Volume 69, Issue 7 (7 2011)                   Tehran Univ Med J 2011, 69(7): 453-454 | Back to browse issues page

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F E, A A, H S, MR K. The incidence of transient neurologic syndrome after spinal anesthesia with lidocaine or bupivacaine: The effects of needle type and surgical position: brief report. Tehran Univ Med J 2011; 69 (7) :453-454
URL: http://tumj.tums.ac.ir/article-1-218-en.html
Abstract:   (14410 Views)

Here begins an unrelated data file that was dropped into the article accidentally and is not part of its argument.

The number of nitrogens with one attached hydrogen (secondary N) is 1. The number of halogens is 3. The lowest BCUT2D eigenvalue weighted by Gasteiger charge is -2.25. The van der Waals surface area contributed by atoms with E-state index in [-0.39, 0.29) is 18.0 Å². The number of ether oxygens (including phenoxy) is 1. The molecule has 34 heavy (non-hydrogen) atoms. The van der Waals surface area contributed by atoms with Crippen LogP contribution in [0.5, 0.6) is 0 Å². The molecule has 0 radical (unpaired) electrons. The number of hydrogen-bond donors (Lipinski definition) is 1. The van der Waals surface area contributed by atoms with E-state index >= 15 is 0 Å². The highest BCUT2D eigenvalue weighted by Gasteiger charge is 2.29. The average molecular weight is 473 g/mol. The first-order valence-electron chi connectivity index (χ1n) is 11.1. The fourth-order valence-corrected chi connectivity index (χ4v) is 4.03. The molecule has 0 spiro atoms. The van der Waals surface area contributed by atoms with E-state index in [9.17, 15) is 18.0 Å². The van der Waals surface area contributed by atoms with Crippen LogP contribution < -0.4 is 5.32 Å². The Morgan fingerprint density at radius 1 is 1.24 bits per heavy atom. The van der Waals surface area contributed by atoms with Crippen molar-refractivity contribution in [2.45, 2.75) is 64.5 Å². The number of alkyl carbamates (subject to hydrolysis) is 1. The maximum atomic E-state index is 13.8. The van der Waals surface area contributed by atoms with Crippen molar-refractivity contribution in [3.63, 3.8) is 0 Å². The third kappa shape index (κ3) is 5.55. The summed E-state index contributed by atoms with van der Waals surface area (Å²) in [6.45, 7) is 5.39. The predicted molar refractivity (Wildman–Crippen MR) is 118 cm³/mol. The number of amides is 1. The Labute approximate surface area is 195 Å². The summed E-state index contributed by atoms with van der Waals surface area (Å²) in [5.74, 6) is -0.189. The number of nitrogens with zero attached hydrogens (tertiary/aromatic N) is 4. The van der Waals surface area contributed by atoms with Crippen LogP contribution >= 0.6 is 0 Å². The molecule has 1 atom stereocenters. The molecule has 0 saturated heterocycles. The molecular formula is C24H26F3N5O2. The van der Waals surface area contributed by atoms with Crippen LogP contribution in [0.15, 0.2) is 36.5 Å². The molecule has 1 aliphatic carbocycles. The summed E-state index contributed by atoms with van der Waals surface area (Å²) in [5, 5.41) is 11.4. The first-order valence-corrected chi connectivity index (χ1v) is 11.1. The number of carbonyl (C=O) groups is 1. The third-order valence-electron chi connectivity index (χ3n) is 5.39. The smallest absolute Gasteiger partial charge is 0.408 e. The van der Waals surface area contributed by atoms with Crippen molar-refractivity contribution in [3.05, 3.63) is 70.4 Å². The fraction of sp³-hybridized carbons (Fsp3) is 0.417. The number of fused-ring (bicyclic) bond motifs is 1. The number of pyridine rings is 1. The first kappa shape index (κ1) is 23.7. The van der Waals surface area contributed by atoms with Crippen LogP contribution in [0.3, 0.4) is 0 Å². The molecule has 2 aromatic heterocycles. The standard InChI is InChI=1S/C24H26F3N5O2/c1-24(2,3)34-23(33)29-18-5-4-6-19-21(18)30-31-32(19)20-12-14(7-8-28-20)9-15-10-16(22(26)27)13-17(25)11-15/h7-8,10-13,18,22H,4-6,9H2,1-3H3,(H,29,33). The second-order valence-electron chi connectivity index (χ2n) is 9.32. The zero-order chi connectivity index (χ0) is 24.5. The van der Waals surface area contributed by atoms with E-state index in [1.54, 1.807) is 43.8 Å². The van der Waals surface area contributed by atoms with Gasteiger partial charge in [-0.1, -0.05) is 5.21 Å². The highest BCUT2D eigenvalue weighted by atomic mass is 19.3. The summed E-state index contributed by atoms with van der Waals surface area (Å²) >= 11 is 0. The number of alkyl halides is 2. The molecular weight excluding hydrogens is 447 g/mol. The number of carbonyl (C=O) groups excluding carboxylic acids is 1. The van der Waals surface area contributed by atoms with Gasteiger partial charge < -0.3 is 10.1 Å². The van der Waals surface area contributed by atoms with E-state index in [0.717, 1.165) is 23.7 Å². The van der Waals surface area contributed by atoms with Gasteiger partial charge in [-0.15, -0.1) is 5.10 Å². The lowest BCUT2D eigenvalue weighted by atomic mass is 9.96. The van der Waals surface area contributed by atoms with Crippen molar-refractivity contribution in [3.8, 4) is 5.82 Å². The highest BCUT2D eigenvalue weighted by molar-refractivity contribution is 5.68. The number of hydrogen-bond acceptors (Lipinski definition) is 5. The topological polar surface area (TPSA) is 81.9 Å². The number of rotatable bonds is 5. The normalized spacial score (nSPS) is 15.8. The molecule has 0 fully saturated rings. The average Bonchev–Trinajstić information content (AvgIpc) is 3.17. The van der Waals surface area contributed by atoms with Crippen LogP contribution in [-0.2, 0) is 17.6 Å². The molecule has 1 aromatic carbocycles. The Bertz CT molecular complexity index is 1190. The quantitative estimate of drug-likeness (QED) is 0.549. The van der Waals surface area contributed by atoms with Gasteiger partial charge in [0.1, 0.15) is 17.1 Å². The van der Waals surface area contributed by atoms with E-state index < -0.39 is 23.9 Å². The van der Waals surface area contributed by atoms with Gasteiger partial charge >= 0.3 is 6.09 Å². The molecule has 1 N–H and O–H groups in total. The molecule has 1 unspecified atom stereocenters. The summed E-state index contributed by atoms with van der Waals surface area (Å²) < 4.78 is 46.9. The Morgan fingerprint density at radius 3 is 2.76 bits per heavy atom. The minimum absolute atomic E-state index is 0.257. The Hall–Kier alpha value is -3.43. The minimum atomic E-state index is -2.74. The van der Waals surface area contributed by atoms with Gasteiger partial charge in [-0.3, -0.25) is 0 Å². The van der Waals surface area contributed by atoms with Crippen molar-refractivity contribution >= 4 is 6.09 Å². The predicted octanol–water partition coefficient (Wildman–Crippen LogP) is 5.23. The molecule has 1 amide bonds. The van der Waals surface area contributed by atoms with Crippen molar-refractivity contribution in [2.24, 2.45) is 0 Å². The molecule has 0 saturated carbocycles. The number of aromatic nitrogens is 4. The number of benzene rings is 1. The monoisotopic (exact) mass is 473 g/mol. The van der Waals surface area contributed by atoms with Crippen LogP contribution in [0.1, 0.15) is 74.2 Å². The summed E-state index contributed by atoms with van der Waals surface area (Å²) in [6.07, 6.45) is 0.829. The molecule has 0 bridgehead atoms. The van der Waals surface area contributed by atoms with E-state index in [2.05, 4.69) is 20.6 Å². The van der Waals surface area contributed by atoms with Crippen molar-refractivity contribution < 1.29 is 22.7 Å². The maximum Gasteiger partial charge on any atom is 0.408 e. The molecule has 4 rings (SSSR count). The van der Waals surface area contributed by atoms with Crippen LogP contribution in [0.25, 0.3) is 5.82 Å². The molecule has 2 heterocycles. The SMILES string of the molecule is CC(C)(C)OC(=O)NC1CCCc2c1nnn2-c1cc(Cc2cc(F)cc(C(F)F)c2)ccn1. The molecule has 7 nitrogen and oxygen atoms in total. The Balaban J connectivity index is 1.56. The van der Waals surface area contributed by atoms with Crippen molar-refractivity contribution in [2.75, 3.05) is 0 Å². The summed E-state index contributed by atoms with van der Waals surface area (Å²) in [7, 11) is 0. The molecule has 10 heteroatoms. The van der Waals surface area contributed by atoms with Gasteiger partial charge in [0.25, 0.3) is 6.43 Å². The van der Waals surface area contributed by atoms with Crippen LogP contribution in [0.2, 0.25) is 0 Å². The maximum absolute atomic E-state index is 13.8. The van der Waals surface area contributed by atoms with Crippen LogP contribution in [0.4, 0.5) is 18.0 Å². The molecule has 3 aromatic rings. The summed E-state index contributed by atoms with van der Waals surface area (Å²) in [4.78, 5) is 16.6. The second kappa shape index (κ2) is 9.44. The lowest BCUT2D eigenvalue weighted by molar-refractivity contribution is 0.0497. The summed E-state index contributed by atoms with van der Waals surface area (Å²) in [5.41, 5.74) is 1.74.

Burning Transient Neurologic Syndrome (TNS) which was first described by Schneider et al in 1993, is defined as a transient pain and dysesthesia in waist, buttocks and the lower limbs after spinal anesthesia.1,2 The incidence of TNS after spinal anesthesia with lidocaine is reported to be as high as 10-40%.3,4 This prospective study was designed to determine the incidence of TNS with two different types of drugs, lidocaine and bupivacaine, in lithotomy or supine positions as the primary outcomes and to determine the association between two different types of needles and surgical positions with the occurrence of TNS as the secondary outcome. The present study was conducted on 250 patients (ASA I-II), aged 18-60 years old, who were candidates for surgery in supine or lithotomy positions. According to the needle type (Sprotte or Quincke) and the local anesthetic (lidocaine or bupivacaine) all patients were randomly divided into four groups. After establishing standard monitoring, spinal anesthesia was performed in all sitting patients by attending anesthesiologists at L2-L3 or L3-L4 levels. The patients were placed in supine or lithotomy position, in regards to the surgical procedure. During the first three postoperative days, patients were observed for post spinal anesthesia complications, especially TNS. Any sensation of pain, dysesthesia, paresthesia or hyperalgesia in the low back area, buttocks, the anterior or posterior thigh, knees, either foot or both feet were recorded. Moreover, duration of pain, its radiation and its relation to sleep and the patients' position were all carefully considered. Ultimately, the patients' response to opioid (pethidine) for analgesia was determined. The incidence of TNS was higher when spinal anesthesia was induced with lidocaine (68% vs. 22%, P=0.003). TNS developed in 85% of the patients in lidocaine group and 58% in bupivacaine group after surgery in lithotomy position (P=0.002). In 77 patients pain was in lumbosacral area that radiated to lower limbs and was aggravated in sitting position but in 22 patients pain was in thighs with no radiation. The mean visual analogue scale (VAS) for the determination of pain severity was six in all patients. Pain was alleviated by the administration of pethidine. With regard to the needle type, there were no significant differences between the two types of needles (P=0.7). According to the results of this prospective study, it seems that induction of spinal anesthesia by lidocaine combined with surgical lithotomy position increases the risk of TNS. Our study is in concordance with Keld's study.5 Higher neurotoxicity of lidocaine in comparison with bopivacaine may justify the higher incidence of TNS in the lidocaine group. Moreover, natural lumbar lordosis is maintained better in supine position while it is lost in lithothomy position which may lay traction forces on cauda equina or other nerve roots in the lumbar area leading to neuropraxia.

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